The pandemic has shone a light on what we already know: good quality housing, which is integrated with good quality design, through the prism of place-making, makes a huge contribution to the health and well-being of local communities. We are also all too aware that poor housing has a detrimental effect on health and health outcomes. This is why APSE is hugely supportive of the campaign for a Healthy Homes Act to ensure that its principles are enshrined in law.
APSE and the TCPA recently completed our sixth joint housing research collaboration, which identified many problems within the current system and made recommendations for improvement. In ‘At a crossroads, building foundations for healthy communities’ we called for:
The last decade has seen the erosion of regulation that governed development in local areas. This has created a developer’s charter; leaving local authorities with little by way of powers to prevent poor quality development and even less resources following a decade of austerity.
Since March, the pandemic and ensuing lockdowns have seriously exposed the extent to which poor quality housing has a corrosive effect on the wellbeing of local communities.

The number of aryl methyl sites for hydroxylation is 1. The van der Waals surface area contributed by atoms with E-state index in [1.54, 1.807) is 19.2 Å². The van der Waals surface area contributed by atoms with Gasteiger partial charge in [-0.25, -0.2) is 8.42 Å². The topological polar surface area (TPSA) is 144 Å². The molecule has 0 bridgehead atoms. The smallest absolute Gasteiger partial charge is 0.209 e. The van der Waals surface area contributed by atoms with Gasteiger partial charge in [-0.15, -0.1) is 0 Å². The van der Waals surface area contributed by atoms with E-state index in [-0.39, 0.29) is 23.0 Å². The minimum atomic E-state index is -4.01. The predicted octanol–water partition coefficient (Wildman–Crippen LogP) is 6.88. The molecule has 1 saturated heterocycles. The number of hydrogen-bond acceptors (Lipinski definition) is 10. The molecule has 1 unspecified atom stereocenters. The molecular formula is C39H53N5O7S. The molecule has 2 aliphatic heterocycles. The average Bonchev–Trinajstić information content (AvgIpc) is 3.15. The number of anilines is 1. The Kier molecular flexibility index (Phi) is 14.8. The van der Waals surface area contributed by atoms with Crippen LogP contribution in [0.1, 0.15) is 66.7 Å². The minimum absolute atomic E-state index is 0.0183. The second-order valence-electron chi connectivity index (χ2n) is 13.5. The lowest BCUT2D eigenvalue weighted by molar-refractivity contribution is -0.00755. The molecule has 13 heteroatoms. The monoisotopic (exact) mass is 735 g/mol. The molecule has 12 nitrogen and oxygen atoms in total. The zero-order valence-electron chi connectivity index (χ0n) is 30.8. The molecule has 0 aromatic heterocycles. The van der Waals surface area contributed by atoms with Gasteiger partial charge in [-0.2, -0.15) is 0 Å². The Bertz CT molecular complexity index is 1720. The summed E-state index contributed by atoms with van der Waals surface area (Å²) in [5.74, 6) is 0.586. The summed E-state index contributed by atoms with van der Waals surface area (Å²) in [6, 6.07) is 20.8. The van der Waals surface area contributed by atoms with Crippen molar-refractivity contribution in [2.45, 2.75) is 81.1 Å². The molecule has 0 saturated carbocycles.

In terms of design and spatial standards, we are seeing shoe boxes passed off as new homes. If we are to move to a ‘new normal’ then we must stop building homes where parents are working off ironing-boards or children are slumped on their beds because there is no space for desks.
Nor should it be the case that only those lucky enough to have a garden can access greenspace? The new normal ought to mean that any household, irrespective of its income, has access to parks and a good-quality public realm.
Finally, emerging data clearly suggests that COVID-19 has hit hard amongst those poorer groups living in over-crowded households. As a communicable disease, it is quite simply the case that over-crowding will spread the disease faster.
It is disappointing that the recently announced white paper and planning consultation continues to show faith in permitted development. It cannot be right that a model that has led to children living on former industrial estates, with no pedestrianised walkways or access to parks, open spaces or even healthcare facilities, is in anyway considered acceptable in the UK in 2020.
In a post-pandemic environment, we simply cannot afford to ignore the links between housing and health. We also cannot leave it to the market to determine what local place will look like moving forward. We need properly empowered, locally-based, democratically accountable local government to act as stewards of place; prioritising people’s health over developers’ profit and driving change for a better tomorrow.
That is why APSE strongly supports the campaign for a Healthy Homes Act. If we really are to ‘Build Back Better’ then we need to start with the fundamentals. Giving people a good quality home to live in, within a decent neighbourhood, would be a good start.